How would you feel if you spent four years learning and training and preparing for a job only to find out that the position has either been filled or no longer exist? To top off your terrible experience you realize you paid twenty two thousand dollars to prepare for your nonexistent job. This is a hard truth facing many college graduates in today’s plummeting economy. College graduates of today face many difficulties in the job market whether it is finding a job that pays a suitable wage; or finding one that puts their education to work, or in many cases, finding a job at all.
Now obviously employment rates are going to be higher for younger people who have their college degree rather than people who don’t, but job prospects vary by major. The area of your degree depends on your chance for employment. Architecture majors face the highest downfall since the construction industry is not booming as much as it used to, 13.9 percent, of all 22- to 26-year-olds with bachelor's degrees. Unemployment is higher among graduates who have a degree in non-technical fields of study, such as art, humanities, and liberal arts. Graduates who have studied either health or education though only have an unemployment rate of 5.4%.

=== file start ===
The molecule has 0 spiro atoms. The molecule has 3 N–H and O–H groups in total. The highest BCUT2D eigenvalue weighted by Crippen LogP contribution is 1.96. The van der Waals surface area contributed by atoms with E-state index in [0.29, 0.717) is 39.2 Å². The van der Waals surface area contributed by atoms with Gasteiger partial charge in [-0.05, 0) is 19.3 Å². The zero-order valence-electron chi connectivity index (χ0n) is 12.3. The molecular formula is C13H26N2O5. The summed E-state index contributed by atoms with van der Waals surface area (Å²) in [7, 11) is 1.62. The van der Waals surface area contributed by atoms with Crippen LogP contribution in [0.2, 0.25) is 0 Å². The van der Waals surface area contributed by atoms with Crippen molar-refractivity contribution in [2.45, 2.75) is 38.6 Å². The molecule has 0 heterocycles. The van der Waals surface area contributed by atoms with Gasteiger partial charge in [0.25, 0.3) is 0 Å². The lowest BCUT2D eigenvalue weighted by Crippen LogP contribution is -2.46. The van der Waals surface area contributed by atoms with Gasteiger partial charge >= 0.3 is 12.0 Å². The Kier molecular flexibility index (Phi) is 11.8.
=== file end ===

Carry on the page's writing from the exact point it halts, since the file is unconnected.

Starting salaries for those who find jobs are lowering than in the past. The median starting salary for students graduating with a four year degree has dropped
over %10 in the last two years without even bringing inflation into account. In 2009 and 2010 the starting salary was $27,000 for students with a four year degree. That is down from $30,000 for those who entered the work force from 2006 to 2008. “Of course, these are the lucky ones - the graduates who found a job. Among the members of the class of 2010, just 56 percent had held at least one job by this spring, when a survey was conducted.” According to John J. Heldrich Center for Workforce Development at Rutgers University.
A large number of college...
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